“Can’t I just take some tablets for this? Do I need surgery?”
“I don’t want to undergo surgery. I’m scared that the surgery will be more dangerous than the disease.”
“If this happened because my diet is unhealthy, can’t I just fix my diet and take care of this?”
These are some of the questions we hear often at our center while disclosing a diagnosis of gallstones. Most patients are reluctant to undergo surgery, a very understandable and valid response to the situation. You might even have stumbled upon this page because you’ve recently been diagnosed with gallstones and have been advised surgery. This article is for you to understand a little bit more about what is happening in your body and what the standard medical practice towards the same is. Dr Rengan is an experienced laparoscopic Surgeon who has been performing laparoscopic gallbladder surgery for the past 30 years.
First of all, let’s try and understand what gallstones are and how they cause problems.
Gallstones are some solidifications that form in your gallbladder. Most often, these stones form after a long period of abnormal proportions of gallbladder contents. Many reasons exist for this; including long-standing infection, fatty and carbohydrate rich diet, obesity, estrogen levels (like in pregnancy), abnormal biliary tract structure etc,. Broadly; gallstones can be classified into cholesterol stones, bilirubin stones, and mixed stones based on their composition.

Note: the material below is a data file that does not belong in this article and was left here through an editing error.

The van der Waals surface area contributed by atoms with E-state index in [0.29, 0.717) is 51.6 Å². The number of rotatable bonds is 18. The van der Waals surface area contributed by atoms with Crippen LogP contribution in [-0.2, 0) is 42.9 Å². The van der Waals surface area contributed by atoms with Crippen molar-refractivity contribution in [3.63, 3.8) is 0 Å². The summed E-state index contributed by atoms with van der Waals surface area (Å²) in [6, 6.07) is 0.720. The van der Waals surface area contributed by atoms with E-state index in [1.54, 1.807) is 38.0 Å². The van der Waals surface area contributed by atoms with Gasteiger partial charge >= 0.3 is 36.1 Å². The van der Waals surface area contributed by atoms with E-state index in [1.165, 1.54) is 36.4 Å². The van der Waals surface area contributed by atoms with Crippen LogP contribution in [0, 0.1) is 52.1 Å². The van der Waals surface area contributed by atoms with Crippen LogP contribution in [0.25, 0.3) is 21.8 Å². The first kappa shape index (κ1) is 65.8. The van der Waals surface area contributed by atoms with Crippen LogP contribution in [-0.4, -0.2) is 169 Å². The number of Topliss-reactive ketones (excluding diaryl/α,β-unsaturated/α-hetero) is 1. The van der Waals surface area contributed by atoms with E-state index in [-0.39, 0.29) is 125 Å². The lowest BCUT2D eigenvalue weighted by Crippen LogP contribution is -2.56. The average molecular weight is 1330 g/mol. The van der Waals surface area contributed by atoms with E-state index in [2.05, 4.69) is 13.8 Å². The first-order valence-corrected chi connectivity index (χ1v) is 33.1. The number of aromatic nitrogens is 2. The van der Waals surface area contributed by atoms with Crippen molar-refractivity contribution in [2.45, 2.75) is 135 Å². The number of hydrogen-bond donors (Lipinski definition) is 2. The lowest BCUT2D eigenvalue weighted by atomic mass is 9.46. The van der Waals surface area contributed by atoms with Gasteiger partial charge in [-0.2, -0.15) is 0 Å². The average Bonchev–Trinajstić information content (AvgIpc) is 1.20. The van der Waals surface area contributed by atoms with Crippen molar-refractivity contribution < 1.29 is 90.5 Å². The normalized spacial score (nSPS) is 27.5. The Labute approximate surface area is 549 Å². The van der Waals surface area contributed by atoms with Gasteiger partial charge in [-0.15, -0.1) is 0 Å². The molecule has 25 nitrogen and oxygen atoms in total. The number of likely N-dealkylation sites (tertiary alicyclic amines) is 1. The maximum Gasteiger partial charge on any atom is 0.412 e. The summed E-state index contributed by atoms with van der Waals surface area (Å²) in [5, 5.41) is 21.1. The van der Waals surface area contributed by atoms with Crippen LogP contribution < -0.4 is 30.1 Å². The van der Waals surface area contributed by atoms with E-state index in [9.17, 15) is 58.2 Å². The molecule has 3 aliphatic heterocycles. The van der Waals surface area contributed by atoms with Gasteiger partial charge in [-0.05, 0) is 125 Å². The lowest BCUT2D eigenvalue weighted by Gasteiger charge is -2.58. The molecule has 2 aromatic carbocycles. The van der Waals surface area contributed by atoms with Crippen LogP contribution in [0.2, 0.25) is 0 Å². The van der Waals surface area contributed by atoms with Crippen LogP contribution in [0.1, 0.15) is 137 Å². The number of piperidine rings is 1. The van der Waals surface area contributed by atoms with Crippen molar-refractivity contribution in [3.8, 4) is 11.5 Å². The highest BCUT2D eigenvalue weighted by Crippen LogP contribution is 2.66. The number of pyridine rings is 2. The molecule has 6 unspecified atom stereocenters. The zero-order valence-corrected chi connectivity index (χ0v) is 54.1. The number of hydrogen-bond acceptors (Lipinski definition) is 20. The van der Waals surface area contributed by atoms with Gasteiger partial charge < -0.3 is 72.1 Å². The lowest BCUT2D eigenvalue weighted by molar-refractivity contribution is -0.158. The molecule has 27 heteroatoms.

What happens after these stones form?
Most small stones, if few in number, don’t cause any pain or problems. Most people might not even know that they have them. At this stage, they might only be picked up on a routine medical exam or on medical imaging for some other issue. This is when aggressive diet/lifestyle changes and medications can help resolve the condition. Despite this, recurrence is common once the medicines are stopped.
As the stones grow bigger and more in number, more issues start presenting themselves. Gallstones can form anywhere along the biliary tract, and the stones that form in the gallbladder itself are capable of moving into the branches of these tracts as well. In the following image, you can see that the biliary tract connects to 3 main organs from the gallbladder – the liver (from where it receives bile), the duodenum (to where it secretes bile)
and the pancreas (which uses the same duct system as the gallbladder to send its secretions to the duodenum).
Depending on the location of the gallstones, different problems can arise:
In the gallbladder itself (Cholelithiasis)
Gallstones can cause inflammation of the gallbladder (cholecystitis). This causes pain that lasts for a short while but recurs periodically (chronic cholecystitis); or sudden severe pain accompanied by fever, nausea and vomiting (acute cholecystitis). Pain is usually at the right upper abdomen but can spread to the back, shoulder or entire abdomen.